For many of us, summer is the season for rum cocktails on the beach and beers on the patio. If you’re feeling guilty about overindulging, consider this: in 1770, the average colonial American consumed about three and a half gallons of alcohol per year, about double the modern rate.

W.J. Rorabaugh has traced the way our relationship with drinking changed over the past couple centuries.

Rorabaugh writes that the Europeans who traveled to North America in the 1600s were already heavy drinkers. Because imported beer was expensive, colonists fermented peach juice and apple cider, and imported rum from the West Indies. In Virginia, barbecues, market days, and elections were a chance to pass around jugs of liquor. In 1770, many Americans opened the day with a drink and consumed rum or hard cider with every meal. People of all ages drank, even toddlers, who enjoyed the sugary dregs of their parents’ rum toddies.

After the American Revolution, the British refused to supply the former colonies with rum. Fortunately, Kentucky and Ohio had a glut of corn that could be transformed into whiskey. Farmers produced such large volumes that whiskey ended up being cheaper than beer, coffee, or milk. Given contamination in many water supplies, it was also safer than water. By 1830, U.S. residents over age 15 drank more than seven gallons of alcohol a year.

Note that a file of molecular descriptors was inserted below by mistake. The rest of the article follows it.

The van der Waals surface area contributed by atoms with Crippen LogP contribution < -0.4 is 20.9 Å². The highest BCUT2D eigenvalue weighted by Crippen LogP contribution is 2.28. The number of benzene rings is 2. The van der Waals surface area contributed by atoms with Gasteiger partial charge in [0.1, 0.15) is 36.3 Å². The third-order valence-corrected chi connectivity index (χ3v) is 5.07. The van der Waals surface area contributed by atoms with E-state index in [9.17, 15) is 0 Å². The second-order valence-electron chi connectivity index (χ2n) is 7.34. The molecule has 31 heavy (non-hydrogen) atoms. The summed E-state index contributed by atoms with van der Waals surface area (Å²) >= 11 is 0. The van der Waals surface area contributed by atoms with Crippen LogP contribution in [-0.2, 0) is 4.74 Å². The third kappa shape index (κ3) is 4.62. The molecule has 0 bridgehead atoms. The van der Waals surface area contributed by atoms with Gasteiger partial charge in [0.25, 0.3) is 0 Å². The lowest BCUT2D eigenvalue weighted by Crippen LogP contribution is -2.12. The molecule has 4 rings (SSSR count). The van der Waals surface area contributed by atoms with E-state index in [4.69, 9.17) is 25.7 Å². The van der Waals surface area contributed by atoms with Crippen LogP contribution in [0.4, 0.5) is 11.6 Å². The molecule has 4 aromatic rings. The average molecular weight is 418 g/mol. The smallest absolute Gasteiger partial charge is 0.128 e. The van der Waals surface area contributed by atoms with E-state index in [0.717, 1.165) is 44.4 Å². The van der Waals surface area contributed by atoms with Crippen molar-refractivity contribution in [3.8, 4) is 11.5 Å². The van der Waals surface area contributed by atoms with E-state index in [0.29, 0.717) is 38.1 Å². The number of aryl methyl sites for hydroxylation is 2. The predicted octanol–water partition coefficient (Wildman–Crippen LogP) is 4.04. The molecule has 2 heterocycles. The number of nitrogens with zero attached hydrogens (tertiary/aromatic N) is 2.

“Instead of a morning coffee break, Americans stopped work at 11:00 a.m. to drink,” Rorabaugh writes. “A lot of work went undone, but in this slow paced, preindustrial age this was not always a problem.”

New England ministers declared public drunkenness a sin, but they weren’t opposed to drinking in general. In fact, Puritans called alcohol the “Good Creature of God.” Still, not everyone accepted the widespread tippling. Some Protestant ministers warned that drinking led too easily to drunkenness and demanded total abstinence.

In 1838, Massachusetts banned the sale of hard liquor except in bulk, though the law was easily circumvented. “One enterprising seller sold the right to see his blind pig for six cents,” Rorabaugh writes. “The purchaser also got a free drink.” The Massachusetts law and similar state prohibition statues were deemed ineffective and quickly abandoned, but the temperance movement remained socially powerful. By 1850, half the population had stopped drinking entirely.

When the movement finally achieved nationwide prohibition, it was partly thanks to World War I. German-American brewers lost their political clout as public sentiment turned against all things German, and anti-liquor activists warned that breweries were using grain that was needed for the war effort. Congress passed a war-time dry law, which was soon superseded by the eighteenth amendment.

After the end of prohibition in 1933, many states kept alcohol illegal. But in the prosperous post-World War II years, drinking rose again. Despite serious concerns about teen drinking, fetal alcohol syndrome, and drunk driving in the decades that followed, alcohol once again took its place as an important part of American culture.

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OAH Magazine of History, Vol. 6, No. 2, Drug Use in History (Fall, 1991), pp. 17-19
Oxford University Press on behalf of Organization of American Historians